Plan Administrators Must Inform Claimants of Time Limits for Judicial Review. InMoyer v. Metro. Life Ins. Co., 13-1396, 2014 WL 3866073 (6th Cir. Aug. 7, 2014), the 6thCircuit Court of Appeals reversed a district court’s dismissal for untimeliness of the plaintiff’s ERISA Section 502(a)(1)(B) action for denial of long term disability benefits against Metropolitan Life Insurance Company (MetLife) because MetLife failed to include notice of the time limits for judicial review in its adverse benefit determination letter. ERISA § 1133 governs adverse benefit determination letters and explicitly authorizes the Secretary of Labor to establish regulations explaining the meaning of the statute and requires that the statute be applied in accordance with regulations of the Secretary. The regulations require that benefit denial letters provide a description of the plan’s review procedures and the time limits applicable to such procedures, including a statement of the claimant’s right to bring a civil action following an adverse benefit determination on review. The claimant’s right to bring a civil action is expressly included as a part of those procedures for which applicable time limits must be provided. The Court found that MetLife was subject to the regulatory obligation when it revoked the plaintiff’s benefits and its failure to include the judicial review time limits in the adverse benefit determination letter renders the letter not in substantial compliance with § 1133. The exclusion of the judicial review time limits from the adverse benefit determination letter was inconsistent with ensuring a fair opportunity for review and a notice that fails to substantially comply with the requirements does not trigger a time bar contained within the plan.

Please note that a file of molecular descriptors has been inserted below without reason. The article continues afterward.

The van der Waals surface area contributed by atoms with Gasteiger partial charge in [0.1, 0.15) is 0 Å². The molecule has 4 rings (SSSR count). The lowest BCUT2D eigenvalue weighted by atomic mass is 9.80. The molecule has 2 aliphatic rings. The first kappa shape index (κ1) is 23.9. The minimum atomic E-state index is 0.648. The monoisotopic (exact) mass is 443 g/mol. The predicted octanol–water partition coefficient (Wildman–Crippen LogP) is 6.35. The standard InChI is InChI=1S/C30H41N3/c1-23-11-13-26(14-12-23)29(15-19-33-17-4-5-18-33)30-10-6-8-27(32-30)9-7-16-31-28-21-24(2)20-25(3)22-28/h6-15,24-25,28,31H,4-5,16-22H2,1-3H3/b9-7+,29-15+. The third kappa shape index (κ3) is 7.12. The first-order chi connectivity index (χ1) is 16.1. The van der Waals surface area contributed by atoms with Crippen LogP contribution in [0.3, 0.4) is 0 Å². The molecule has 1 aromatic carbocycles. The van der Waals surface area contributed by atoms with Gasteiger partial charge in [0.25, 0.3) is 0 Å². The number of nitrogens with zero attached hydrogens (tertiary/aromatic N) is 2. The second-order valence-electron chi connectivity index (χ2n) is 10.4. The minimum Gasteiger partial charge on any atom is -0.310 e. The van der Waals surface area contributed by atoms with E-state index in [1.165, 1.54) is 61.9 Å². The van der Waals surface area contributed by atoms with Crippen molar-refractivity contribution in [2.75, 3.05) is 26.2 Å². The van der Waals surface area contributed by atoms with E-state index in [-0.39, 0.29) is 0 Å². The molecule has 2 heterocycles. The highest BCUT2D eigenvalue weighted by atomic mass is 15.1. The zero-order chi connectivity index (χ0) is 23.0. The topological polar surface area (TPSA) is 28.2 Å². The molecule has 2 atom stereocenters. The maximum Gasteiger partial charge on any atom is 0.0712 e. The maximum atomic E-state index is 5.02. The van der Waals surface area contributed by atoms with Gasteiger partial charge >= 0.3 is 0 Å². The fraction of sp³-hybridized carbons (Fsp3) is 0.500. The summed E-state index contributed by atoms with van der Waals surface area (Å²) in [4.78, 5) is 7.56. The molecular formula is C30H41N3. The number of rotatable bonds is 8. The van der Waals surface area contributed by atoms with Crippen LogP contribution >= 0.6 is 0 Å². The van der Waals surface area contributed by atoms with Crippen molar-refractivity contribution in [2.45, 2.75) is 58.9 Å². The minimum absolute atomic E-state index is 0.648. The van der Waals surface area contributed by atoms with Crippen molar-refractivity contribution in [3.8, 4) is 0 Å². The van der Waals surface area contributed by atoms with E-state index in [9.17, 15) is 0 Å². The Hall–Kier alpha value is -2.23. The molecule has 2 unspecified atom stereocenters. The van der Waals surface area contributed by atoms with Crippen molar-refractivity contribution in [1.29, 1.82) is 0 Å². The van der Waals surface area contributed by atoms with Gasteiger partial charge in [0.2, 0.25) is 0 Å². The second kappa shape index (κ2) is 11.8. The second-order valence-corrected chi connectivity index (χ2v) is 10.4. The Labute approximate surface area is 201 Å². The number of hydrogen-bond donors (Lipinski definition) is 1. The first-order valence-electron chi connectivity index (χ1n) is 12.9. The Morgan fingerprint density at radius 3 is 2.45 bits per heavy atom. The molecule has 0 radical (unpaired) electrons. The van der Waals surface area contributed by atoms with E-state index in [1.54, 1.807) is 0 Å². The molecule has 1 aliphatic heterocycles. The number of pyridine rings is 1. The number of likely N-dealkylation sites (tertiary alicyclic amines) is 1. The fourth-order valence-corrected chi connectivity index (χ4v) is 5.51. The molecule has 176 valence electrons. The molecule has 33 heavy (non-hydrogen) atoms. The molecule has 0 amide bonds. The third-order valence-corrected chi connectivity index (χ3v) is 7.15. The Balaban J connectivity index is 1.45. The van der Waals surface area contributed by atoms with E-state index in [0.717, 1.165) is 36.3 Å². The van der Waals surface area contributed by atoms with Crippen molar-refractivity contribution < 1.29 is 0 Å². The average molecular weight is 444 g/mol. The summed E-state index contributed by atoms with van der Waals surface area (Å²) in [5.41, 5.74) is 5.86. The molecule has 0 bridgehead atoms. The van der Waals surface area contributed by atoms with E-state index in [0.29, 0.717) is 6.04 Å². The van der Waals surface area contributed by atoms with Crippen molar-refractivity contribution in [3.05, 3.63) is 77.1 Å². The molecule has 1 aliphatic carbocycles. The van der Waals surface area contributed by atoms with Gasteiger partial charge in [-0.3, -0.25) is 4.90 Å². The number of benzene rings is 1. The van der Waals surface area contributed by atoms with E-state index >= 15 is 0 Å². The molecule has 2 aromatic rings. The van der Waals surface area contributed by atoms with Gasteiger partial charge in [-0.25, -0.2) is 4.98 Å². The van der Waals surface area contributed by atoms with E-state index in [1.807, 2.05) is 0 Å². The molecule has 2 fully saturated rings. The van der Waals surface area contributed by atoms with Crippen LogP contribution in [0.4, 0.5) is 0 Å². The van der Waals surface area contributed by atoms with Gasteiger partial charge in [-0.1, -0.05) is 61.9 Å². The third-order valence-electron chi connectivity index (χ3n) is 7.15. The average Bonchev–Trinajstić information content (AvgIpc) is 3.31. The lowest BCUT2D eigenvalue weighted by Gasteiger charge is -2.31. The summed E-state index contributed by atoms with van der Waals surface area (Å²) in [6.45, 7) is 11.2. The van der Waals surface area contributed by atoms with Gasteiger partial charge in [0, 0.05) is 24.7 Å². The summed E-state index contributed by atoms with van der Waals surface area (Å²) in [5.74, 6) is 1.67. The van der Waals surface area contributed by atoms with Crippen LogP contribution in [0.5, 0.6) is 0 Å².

Court Finds In Favor of Long Term Disability Claimant. In Barbu v. Life Ins. Co. of N. Am., 12-CV-1629 JFB WDW, 2014 WL 3882341 (E.D.N.Y. Aug. 7, 2014), the plaintiff challenged LINA’s termination of his LTD benefits. The Court found that when LINA terminated the plaintiff’s disability benefits he continued to suffer from various musculoskeletal conditions and ulcerative colitis, and none of plaintiff’s treating physicians had noted any improvement in his condition. The administrative record included findings by six treating providers showing that plaintiff is unable to work at all, as well as other evidence which supported those findings. LINA (Cigna) concluded that the plaintiff’s records did not prove a continuing disability because they did not contain updated test results measuring plaintiff’s ability to perform specific functional tasks, even though defendant’s previous determinations that plaintiff was disabled were based on records which included functional measurements, as well as the results of MRIs, x-rays, an EEG, and strength and range of motion tests. The Court concluded that the plaintiff met his burden to show that he was disabled under the Policy. The unified opinions of his treating providers are based on their first-hand impression of his condition and corroborated by the objective findings, which include a functional capacity evaluation (“FCE”) showing that the plaintiff cannot stand continuously for more than 9 minutes, or sit for more than 7 minutes, due to multiple degenerative changes in his spine, among other disorders. The plaintiff’s gastroenterologist concluded that plaintiff could not return to work solely because of his ulcerative colitis, which could become worse with the stress of work. The Court observed that LINA did not rebut these findings and based its decision on an absence of “time concurrent” evidence of plaintiff’s functional limitations, rather than on any affirmative finding that plaintiff’s condition improved. However, the Policy contains no requirement that records be “time concurrent,” nor does it require that particular tests be performed. The Court afforded less weight to the opinions of defendant’s reviewing physicians (Dr. Clarence Fossier, an independent medical examiner who does not work directly for LINA, and Dr. John Mendez, who does), which were based on these non-Policy standards. However, in its discretion, the Court concluded that, for any benefits beyond the 24-month “Regular Occupation” period, remand is appropriate. The disability standard changes after 24 months of benefits to an “any occupation” standard, and LINA did not have the opportunity to apply this standard before the lawsuit began. The Court also granted summary judgment to LINA in part, based only on its counter-claim for Social Security benefits plaintiff received in 2010.